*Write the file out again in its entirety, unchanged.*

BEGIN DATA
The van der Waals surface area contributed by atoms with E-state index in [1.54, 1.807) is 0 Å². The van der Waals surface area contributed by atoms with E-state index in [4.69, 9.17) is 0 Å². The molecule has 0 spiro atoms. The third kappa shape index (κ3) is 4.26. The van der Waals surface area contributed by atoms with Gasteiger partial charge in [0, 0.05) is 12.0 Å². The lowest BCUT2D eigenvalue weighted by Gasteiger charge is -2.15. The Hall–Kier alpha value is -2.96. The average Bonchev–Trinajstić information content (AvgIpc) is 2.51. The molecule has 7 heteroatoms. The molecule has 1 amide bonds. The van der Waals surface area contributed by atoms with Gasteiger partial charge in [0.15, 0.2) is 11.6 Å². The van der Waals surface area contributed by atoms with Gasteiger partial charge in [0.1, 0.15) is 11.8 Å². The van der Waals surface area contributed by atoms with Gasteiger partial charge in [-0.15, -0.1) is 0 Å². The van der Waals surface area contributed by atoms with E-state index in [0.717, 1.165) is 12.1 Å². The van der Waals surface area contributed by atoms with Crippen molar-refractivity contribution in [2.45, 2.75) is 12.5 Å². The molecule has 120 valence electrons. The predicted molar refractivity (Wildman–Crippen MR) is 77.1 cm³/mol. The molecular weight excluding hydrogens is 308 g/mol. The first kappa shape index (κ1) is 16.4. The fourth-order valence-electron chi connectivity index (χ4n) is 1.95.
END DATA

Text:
The van der Waals surface area contributed by atoms with E-state index in [1.54, 1.807) is 0 Å². The van der Waals surface area contributed by atoms with E-state index in [4.69, 9.17) is 0 Å². The molecule has 0 spiro atoms. The third kappa shape index (κ3) is 4.26. The van der Waals surface area contributed by atoms with Gasteiger partial charge in [0, 0.05) is 12.0 Å². The lowest BCUT2D eigenvalue weighted by Gasteiger charge is -2.15. The Hall–Kier alpha value is -2.96. The average Bonchev–Trinajstić information content (AvgIpc) is 2.51. The molecule has 7 heteroatoms. The molecule has 1 amide bonds. The van der Waals surface area contributed by atoms with Gasteiger partial charge in [0.15, 0.2) is 11.6 Å². The van der Waals surface area contributed by atoms with Gasteiger partial charge in [0.1, 0.15) is 11.8 Å². The van der Waals surface area contributed by atoms with Gasteiger partial charge in [-0.15, -0.1) is 0 Å². The van der Waals surface area contributed by atoms with E-state index in [0.717, 1.165) is 12.1 Å². The van der Waals surface area contributed by atoms with Crippen molar-refractivity contribution in [2.45, 2.75) is 12.5 Å². The molecule has 120 valence electrons. The predicted molar refractivity (Wildman–Crippen MR) is 77.1 cm³/mol. The molecular weight excluding hydrogens is 308 g/mol. The first kappa shape index (κ1) is 16.4. The fourth-order valence-electron chi connectivity index (χ4n) is 1.95.